German financial authorities are sounding the alarm amid the rapid spread of a new financial malware affecting banking and cryptocurrency applications.
Germany’s Federal Financial Supervisory Authority (BaFin) released an official statement on January 9, warning consumers about the “Godfather” malware that collects user data in banking and cryptocurrency apps.
BaFin stressed that the new virus targets around 400 banking and cryptocurrency apps, including one operated in Germany. Godfather malware attacks users by displaying fake girlfriend websites for regular banking and cryptocurrency apps and steals user login data.
According to regulators, it’s not yet known how malware attacks users’ devices. The malware is known to send push notifications to get her two-factor authentication code. “With this data, cybercriminals could gain access to consumer accounts and wallets,” BaFin said.
The first warnings about The Godfather surfaced in December, with reports suggesting the malware was targeting users in 16 countries and affecting Android devices. Group-IB’s cybersecurity expert said he first discovered the Godfather Trojan in 2021, but the malware has undergone major code upgrades and improvements, making it more than a few years old. Activity spikes on the moon.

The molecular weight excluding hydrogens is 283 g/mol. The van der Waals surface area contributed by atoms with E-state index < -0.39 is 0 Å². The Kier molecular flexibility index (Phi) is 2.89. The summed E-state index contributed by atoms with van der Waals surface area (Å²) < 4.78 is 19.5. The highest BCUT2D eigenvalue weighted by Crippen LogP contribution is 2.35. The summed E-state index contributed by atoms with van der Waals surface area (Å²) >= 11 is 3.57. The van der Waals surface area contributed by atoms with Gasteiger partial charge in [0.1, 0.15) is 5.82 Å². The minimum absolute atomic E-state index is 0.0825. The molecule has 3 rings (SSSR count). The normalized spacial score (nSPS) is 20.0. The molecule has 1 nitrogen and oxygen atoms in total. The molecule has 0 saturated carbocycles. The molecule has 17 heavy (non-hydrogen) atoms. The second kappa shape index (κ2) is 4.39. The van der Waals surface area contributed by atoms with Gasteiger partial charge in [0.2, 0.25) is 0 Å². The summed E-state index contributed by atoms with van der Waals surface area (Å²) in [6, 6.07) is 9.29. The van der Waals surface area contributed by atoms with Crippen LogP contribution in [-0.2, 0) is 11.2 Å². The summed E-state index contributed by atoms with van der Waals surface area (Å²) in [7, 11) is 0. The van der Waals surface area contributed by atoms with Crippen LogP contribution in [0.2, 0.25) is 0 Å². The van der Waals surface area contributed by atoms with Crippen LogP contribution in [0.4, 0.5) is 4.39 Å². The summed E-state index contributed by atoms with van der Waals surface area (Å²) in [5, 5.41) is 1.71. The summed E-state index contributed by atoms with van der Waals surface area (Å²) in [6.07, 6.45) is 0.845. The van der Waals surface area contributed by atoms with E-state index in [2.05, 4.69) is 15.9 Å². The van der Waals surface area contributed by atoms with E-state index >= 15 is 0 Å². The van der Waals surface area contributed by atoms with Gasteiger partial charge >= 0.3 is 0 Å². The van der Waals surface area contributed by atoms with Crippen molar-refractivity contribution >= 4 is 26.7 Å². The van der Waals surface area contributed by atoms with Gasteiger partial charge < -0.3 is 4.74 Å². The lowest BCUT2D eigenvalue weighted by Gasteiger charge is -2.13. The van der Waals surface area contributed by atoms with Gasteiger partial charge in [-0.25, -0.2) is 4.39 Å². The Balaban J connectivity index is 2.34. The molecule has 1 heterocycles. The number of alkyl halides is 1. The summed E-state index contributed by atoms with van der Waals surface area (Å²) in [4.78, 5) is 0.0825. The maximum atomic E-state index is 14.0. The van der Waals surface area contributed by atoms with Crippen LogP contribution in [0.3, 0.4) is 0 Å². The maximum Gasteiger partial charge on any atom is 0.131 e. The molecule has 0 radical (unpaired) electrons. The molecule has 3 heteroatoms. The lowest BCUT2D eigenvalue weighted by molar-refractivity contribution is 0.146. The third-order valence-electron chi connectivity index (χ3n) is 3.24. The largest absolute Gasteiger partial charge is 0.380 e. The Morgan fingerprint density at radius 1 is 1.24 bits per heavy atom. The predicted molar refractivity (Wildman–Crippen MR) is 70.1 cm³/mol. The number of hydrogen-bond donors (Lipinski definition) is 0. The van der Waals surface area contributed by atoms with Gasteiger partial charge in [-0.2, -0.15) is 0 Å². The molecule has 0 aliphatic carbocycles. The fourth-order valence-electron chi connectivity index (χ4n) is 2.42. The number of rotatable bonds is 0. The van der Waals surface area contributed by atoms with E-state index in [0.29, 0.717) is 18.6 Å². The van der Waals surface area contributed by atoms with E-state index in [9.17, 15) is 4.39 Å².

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According to cybersecurity experts at Group-IB, nearly 50% of all apps targeted by The Godfather are banking apps, mostly from the United States. Germany is one of the countries most affected, along with Turkey, Spain and Canada. The malware is also known to target 110 cryptocurrency exchange platforms and 94 cryptocurrency wallet apps.
of Group IB #ThreatIntelligence We have detected over 400 international financial companies targeted by #godfather # android banking #Trojan horse From June 2021 to October 2022.Godfather’s predecessor was another #Bank Trojan name #anubis: https://t.co/Kf2IGvrLnk pic.twitter.com/JERnAuNfAC
— Group-IB Global (@GroupIB_GIB) December 21, 2022
Cryptojacking has emerged as one of the biggest attacks against cryptographic apps in recent years. 2023 will likely be marked by the “biggest impact cyber epidemic,” according to predictions from cybersecurity lab Kaspersky, so we will see more malware attacks in 2023.